Apply for the 2024 Resilience Fellowship

We are pleased to announce the launch of the fifth edition of the Resilience Fellowship, which provides a platform for cross-sectoral, global and interdisciplinary collaboration between civil society actors, human rights activists, journalists, artists, scholars, policymakers, grassroots community leaders and others working to counter the effects of organized crime. Deadline: 25 May 2024

The Fellowship is part of the GI-TOC’s flagship Resilience Fund, which provides grants and support to civil society individuals and organizations working to counter the impacts of criminal governance and violence across the world. Established with a grant from the government of Norway, the Resilience Fund is also supported by the governments of Germany, the Netherlands and New Zealand and works in partnership with international organizations and NGOs worldwide.

The theme for the Fellowship’s first edition, in 2020, was disappearances, which resulted in a final collaborative project: A place called disappeared: The landscapes and stories of those who are #StillMissing. In 2021, the Fellows collaborated on projects to counter extortion in their communities and produced a video to amplify their message: End extortion now. In 2022, the Fellowship took on the theme of environmental crime, focusing on issues such as illegal logging, illegal, unreported and unregulated fishing, and the effects of environmental crime on indigenous protected areas. The 2023 Fellowship focused on human rights, recognizing that the existence of organized crime in any capacity often leads to violations of a wide range of human rights.

Ten fellows will be selected from different contexts and supported through the following mechanisms:

Grants: In fragile environments, the scarcity of financial resources is a pressing issue. Due to ongoing conflict, weak governance and socio-economic disparities, traditional sources of support are often underdeveloped or unavailable. The 2024 Resilience Fellowship will directly address this gap by providing grants of US$15 000 to individuals in such environments for community projects that build resilience. By focusing on fragile contexts, the Fellowship will ensure that resources reach those who are typically overlooked, making a tangible difference in communities that are most in need.

Capacity building: Through the Fellowship’s training and mentoring programme, Fellows will receive guidance on navigating the unique challenges presented by their environments, such as cyber threats, physical security risks and the complexities of criminal economies. This approach begins with an understanding of fragility: identifying the local manifestations of organized crime and developing strategies to counter them.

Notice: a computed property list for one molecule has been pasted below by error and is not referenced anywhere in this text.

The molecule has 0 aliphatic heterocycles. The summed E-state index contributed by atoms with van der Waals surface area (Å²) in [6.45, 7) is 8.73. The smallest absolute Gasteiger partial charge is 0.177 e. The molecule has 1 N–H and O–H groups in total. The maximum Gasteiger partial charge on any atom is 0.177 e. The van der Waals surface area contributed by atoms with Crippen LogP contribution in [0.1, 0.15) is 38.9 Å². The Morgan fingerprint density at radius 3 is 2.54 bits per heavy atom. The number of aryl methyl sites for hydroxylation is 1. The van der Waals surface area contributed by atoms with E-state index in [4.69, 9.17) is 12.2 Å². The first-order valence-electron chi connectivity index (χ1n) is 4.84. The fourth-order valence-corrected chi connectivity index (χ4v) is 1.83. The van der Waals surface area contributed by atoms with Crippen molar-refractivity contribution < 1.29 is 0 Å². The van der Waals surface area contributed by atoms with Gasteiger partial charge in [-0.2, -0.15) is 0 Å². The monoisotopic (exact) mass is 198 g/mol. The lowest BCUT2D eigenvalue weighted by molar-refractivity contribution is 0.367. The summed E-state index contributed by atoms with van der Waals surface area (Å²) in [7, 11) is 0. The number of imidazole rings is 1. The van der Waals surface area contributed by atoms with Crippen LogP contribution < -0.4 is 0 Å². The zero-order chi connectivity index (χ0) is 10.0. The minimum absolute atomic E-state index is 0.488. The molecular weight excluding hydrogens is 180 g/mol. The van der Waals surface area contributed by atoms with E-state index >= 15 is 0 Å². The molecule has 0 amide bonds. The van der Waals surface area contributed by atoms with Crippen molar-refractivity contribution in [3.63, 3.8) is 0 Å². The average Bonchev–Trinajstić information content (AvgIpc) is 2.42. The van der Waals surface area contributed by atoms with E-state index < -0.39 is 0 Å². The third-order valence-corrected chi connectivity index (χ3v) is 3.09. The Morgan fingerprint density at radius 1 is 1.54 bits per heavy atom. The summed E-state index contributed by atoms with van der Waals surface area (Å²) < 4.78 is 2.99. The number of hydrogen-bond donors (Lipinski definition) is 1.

Networking and collaboration: The Fellowship will provide networking and collaboration opportunities through its Resilience Dialogues and the Resilience Fund Community Platform to influence global policy and strengthen Fellows’ initiatives. By fostering an interdisciplinary, global and cross-sectoral network, the Fellowship aims to support a diverse range of solutions, share resources and best practices, and strengthen community resilience to organized crime in fragile contexts.

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Eligibility criteria

The 2024 Fellowship aims to support ten civil society actors working on community responses to organized crime that strengthen resilience in fragile regions affected by conflict, violence and criminal governance.

Applicants should have a background in any of the following fields: journalism and media; activism; advocacy and community mobilization; the creative arts (artists, writers, filmmakers and others); community leaders (religious, cultural and youth leaders); academia (researchers, consultants, scholars and policymakers); and human rights practitioners working directly with affected communities. Individuals from other disciplines will be considered if their work is relevant to the Fellowship’s objectives and the annual theme.

The Fellowship invites applications from individuals of all genders, ethnic backgrounds, ages, religions or other defining characteristics who are active in communities affected by organized crime.

Applicants must have full or professional working proficiency in at least one of the following three languages: Spanish, English or French.

Applicants will be shortlisted for interviews on the basis of the following four criteria.

  • Contextual relevance
  • Problem identification
  • Solution feasibility
  • Capacity to build community resilience

Each Fellow will be awarded a total of US$15 000, payable in three instalments of US$5 000 each. The use of these funds should adhere strictly to the principles of professionalism, integrity and transparency, be consistent with the plan proposed in the application form, comply with the terms and conditions of the Fellowship agreement, and used to engage in collaborative activities with other Fellows.

How to apply (ONLINE FORM)

Interested parties must submit an application through the online form available at the end of this section. This form includes questions for applicants to showcase their background and experience in addressing fragility contexts, especially in communities facing conflict.

Please make sure that your responses are clear, succinct and do not exceed the maximum of words stablished.

You will not be able to attach any documents to your application. Please make sure that you have included all relevant information in the online form. It will not be possible to edit it once it has been submitted.

Applications will not be received by email. They must all be submitted via the online form.

If you have technical issues uploading your application or if you have any questions, please contact: [email protected]

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